How to Avoid the Age Cage

With the passing years, I find myself using a banker’s vocabulary. I speak of my life in terms of losses and gains. My friends do the same. Unfortunately, it’s easy to focus on the debit side. We talk about losing our keys, losing our memory, and losing our physical strength.

This isn’t how God sees aging. He speaks of increase, not loss. We grow wiser, the place of our tent is enlarged, we move from one degree of glory to another. Even the difficulties of old age don’t have to stay in the debit column. Take a good look at Romans 5:3-5 (ESV):
 Not only that, but we rejoice in our sufferings, knowing that suffering produces [increases] endurance, and endurance produces [increases] character, and character produces [increases] hope, and hope does not put us to shame, because God’s love has been poured [increased] into our hearts through the Holy Spirit who has been given to us. 
The Bible acknowledges that difficulties come with age. But Scripture doesn’t stop there.
“So we do not lose heart. Though our outer self is wasting away [decreasing], our inner self is being renewed [increasing] day by day” (2 Corinthians 4:16, ESV). My body is less than what it was a year ago. That’s bad news. But the strength my body loses, my soul gains. That’s good news!

I want to age with grace. I want to measure my years not by birthdays but by increased blessings. I want to avoid the “age cage” of feeling trapped and limited.

I have discovered that many limitations of age are problems with thinking, not with years. They’re like little foxes that creep into our minds. “Catch the foxes for us, the little foxes that spoil the vineyards, for our vineyards are in blossom” (Song of Solomon 2:14, ESV).

Jesus tells the disciples they are vineyards (John 15:1-11, ESV). Vines are living things, and enemies can kill them. The big enemies are obvious. But the little foxes that creep in unnoticed can do as much damage as a major storm or drought. For me, the “little foxes” signify two ways of thinking that make me focus on myself instead of others: personal comfort and mindless habit. What makes these especially challenging is that I’m often not aware of their influence on my thinking.

Personal comfort, the first little fox, isn’t bad in itself. God-given comfort is a good thing. But if I’m to love God and love my neighbor as myself (Mark 12:28-30, ESV), I must base decisions about what to do or not do on love rather than personal comfort. Sure, sometimes I’m simply too exhausted to take something on. I have to consider that. But when protecting my ease becomes the basis for making most of my decisions—and this is key—the foxes will have their day.

Recently, I was asked to teach at a workshop. I almost said no, because I’d never spoken on that topic. My default decision was to protect myself, to do what was easy for me. Yet I knew I needed to teach that workshop, because God was calling me to grow in that area. So I chose against myself and said yes. God will often interrupt us with invitations to do what is right over what is easy.

The second little fox is what I call mindless habit. Again, habit itself can be good. By God’s design, habit makes us efficient, letting us consistently complete a regular task without having to rethink it every time. The Bereans developed a good habit: “Now these Jews were more noble than those in Thessalonica; they received the word with all eagerness, examining the Scriptures daily to see if these things were so” (Acts 17:11, ESV, my emphasis).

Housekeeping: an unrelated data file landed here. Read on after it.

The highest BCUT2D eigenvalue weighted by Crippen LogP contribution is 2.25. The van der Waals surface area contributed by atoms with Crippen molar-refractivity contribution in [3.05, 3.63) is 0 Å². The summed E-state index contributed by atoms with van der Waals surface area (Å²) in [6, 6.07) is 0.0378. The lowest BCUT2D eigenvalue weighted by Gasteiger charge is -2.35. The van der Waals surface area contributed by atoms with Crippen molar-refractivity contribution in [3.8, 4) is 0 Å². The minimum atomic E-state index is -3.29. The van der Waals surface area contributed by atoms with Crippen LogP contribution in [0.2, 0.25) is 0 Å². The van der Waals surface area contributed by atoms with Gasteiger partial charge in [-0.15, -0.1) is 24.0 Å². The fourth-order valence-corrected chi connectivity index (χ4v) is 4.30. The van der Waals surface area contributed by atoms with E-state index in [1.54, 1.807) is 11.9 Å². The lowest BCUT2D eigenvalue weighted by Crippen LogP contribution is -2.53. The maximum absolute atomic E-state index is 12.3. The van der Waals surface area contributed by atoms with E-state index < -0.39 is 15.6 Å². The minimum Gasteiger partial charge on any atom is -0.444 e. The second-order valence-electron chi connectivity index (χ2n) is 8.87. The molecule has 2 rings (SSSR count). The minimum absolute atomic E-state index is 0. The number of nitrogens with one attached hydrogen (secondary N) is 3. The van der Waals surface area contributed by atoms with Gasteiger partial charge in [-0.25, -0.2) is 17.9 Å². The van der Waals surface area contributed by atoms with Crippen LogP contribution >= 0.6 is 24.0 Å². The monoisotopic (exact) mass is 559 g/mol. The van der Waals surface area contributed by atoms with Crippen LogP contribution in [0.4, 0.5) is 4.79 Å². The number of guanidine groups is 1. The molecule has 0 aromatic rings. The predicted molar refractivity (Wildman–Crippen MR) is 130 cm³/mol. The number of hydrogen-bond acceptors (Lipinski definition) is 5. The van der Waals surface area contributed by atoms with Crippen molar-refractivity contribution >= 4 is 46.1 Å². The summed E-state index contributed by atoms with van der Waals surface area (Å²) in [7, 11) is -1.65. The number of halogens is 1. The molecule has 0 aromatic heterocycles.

On the other hand, the writer of Hebrews warns, “And let us consider how to stir up one another to love and good works, not neglecting to meet together, as is the habit of some, but encouraging one another, and all the more as you see the Day drawing near” (Hebrews 10:24:25, ESV, my emphasis).

Habits breed habits. The more we practice them, the more likely we are to continue them. This is where the principle of mindfulness comes in. Not only must we be careful about which habits we start, we need to keep checking ourselves. Since motive determines if a habit is good or bad, asking myself, “Why am I doing this?” can open my eyes to an uncomfortable truth that calls for change.

I vividly remember taking a graduate course given by a well-respected scholar. I knew his background and was eager to learn from him. The professor stood, looked down at his notes . . . and never looked up. For two straight hours, he robotically droned the words from his notes, as if he’d read this lecture hundreds of times. He probably had. From my front row seat, I could see that the papers were handwritten and wrinkled with age, an unchanged artifact of time.

In one sense, that professor was teaching for himself, because his mindless habit did not allow for interaction with his learners. As I left the class, I vowed never to do that to another person. Yet, I have. The fox is in the vineyard. Unless I intentionally stop and ask God to join me in examining myself, I’m likely to continue in my mindless habits.

Personal comfort (what’s easy for me) and mindless habit (what’s easy to do without having to think) are subtle forms of selfishness. As I grow older, I want my focus to be outward and not inward. Age is about gaining more than losing. If I think of my life as a series of blessings—blessings I get to share with others—then I minister out of overflow.

The more I increase, the more I have to give. So let the years roll on.

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